I jog on pavement wet from last night’s rain. Water drips from leaves overhead and a cool breeze drifts in from the woods to caress my legs. I follow the trailhead until it hits the greenway, like the stem of a T joining its top.

A glance to the right to make sure I don’t run in front of a bike or a dog walking its owner and then I veer left, following the path my kids’ cross country team took earlier and the woman who crosses before me as I approach the fork.

Since she looks neither 20-something nor in training for a marathon, I challenge myself to match her pace. I’m not a morning person—my name, Dawn, the great irony of my life—but I feel more alive during these early practices than when I sleep later, use folding laundry and cleaning house as forms of procrastination, and then force myself into the mid-morning heat to jog in my neighborhood.

Still, the beginning is the hardest part and I question the wisdom of choosing a wild card runner as my guide. 

Before I started running two summers ago, I marveled at the number of devotionals and blog posts which center around it. Now I understand. It’s amazing how life experiences translate into running analogies.

One of our cross country coaches uses a C. S. Lewis quote in her email signature: “If one could run without getting tired I don’t think one would often want to do anything else.” Although I don’t fully agree—I want the satisfaction of a bone-deep exhaustion at the end—it’s no surprise that a gifted writer would also be an avid runner.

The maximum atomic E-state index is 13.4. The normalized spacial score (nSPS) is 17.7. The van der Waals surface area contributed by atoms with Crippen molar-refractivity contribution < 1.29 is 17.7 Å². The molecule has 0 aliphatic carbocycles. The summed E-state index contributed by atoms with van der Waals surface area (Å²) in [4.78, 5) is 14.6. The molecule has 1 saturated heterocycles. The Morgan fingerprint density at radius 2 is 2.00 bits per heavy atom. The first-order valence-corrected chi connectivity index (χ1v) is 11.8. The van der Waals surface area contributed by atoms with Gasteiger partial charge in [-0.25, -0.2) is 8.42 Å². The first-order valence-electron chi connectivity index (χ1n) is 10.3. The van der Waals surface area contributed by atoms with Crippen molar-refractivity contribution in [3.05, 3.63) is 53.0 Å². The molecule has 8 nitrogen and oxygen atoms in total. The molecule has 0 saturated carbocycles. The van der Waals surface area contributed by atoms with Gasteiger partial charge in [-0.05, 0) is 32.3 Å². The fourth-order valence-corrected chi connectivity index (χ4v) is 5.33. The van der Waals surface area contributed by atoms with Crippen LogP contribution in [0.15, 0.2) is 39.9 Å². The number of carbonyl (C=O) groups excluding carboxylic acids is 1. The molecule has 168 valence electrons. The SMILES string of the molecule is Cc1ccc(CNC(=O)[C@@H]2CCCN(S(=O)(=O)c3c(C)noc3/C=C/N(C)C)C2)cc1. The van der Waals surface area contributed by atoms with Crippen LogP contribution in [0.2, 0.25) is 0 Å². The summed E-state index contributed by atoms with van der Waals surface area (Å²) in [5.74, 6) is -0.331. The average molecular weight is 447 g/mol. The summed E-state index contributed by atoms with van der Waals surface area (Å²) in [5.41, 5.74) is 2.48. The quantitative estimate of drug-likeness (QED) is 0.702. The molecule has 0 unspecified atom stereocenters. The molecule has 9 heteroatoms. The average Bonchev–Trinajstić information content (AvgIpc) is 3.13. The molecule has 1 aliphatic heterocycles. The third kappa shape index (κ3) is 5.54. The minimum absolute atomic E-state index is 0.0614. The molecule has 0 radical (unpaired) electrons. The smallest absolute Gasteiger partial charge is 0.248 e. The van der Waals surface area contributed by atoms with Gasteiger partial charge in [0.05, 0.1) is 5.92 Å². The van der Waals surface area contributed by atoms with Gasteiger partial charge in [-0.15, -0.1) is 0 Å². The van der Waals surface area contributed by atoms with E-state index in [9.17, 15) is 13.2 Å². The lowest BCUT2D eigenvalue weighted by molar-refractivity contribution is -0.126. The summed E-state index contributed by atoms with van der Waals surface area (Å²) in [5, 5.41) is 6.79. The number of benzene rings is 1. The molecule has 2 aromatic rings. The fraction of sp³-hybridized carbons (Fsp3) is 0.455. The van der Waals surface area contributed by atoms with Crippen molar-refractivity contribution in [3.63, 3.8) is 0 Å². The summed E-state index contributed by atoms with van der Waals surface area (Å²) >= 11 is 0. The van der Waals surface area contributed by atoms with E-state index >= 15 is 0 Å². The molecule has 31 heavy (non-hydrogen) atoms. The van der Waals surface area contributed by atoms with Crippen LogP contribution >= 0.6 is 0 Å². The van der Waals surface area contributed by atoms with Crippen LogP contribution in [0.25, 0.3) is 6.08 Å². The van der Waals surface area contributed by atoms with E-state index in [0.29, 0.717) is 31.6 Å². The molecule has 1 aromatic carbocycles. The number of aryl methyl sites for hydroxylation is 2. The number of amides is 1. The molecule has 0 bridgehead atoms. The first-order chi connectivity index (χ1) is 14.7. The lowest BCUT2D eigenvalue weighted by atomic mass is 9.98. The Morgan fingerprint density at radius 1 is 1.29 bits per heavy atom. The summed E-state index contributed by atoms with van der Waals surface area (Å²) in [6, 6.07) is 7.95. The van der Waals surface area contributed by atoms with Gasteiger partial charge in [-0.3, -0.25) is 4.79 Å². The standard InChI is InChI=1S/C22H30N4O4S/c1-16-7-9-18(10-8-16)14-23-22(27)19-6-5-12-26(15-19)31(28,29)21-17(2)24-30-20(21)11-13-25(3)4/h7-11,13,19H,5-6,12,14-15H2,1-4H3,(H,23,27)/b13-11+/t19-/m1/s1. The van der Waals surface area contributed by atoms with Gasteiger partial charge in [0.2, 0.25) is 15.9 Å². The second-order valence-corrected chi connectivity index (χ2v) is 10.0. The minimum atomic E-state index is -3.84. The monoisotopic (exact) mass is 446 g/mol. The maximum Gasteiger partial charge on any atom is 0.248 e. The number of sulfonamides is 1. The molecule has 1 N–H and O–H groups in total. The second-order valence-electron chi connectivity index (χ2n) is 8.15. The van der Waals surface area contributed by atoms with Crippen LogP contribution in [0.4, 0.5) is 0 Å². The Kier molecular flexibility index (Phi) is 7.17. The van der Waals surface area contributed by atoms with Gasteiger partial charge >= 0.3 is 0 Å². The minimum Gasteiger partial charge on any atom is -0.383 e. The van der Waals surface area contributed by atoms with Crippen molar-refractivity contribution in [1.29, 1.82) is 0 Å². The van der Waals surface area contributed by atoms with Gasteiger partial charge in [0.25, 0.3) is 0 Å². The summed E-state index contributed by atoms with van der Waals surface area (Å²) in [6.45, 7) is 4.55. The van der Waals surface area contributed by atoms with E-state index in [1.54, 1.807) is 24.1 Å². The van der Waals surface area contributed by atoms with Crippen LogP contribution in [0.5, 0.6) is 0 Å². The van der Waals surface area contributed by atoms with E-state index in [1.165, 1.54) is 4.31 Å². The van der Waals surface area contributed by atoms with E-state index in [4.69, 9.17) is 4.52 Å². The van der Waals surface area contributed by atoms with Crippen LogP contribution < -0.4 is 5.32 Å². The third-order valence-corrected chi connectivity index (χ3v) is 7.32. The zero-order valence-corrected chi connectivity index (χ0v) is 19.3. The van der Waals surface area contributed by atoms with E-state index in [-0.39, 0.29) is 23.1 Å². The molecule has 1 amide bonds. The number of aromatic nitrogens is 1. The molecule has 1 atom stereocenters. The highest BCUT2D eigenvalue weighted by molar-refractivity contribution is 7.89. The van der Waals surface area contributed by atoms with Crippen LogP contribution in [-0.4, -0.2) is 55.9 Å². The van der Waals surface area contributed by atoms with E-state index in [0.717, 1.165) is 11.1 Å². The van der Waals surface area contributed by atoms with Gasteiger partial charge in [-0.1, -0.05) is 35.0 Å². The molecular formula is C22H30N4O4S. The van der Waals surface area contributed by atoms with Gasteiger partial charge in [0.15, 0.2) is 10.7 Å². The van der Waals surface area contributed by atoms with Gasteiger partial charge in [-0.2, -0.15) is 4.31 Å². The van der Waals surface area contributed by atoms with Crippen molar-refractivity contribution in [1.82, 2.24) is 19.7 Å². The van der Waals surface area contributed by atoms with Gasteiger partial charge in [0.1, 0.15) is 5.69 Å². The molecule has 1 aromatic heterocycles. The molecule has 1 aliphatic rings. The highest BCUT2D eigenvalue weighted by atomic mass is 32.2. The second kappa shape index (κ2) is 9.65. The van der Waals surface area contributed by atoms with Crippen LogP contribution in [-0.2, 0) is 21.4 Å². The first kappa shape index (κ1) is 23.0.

In that space where physical exertion and endorphins mingle, thoughts ferment, sentences string smooth, tangles unwind. My husband worked math problems in his head during distance runs in high school.

Mental distractions keep me from focusing on being tired and thirsty. Or wanting to quit. Or the fact that the woman ahead of me doesn’t stop to walk occasionally. Great, I chose to follow the Energizer Bunny.

I wonder if anyone follows me, but to look behind would feel like cheating. If no one’s there, I might be tempted to stop.

After all, it’s easier to push forward when you’ve got an audience. 

This woman before me, unaware that she’s my leader, proves to be a good choice. We never know who, if anyone, follows us, who grits her teeth and says, “If she keeps going, I can, too.”

Seek wise examples but remember that human ones may fail. Will fail. Wisdom tell us not to follow a man, but to follow that man’s God.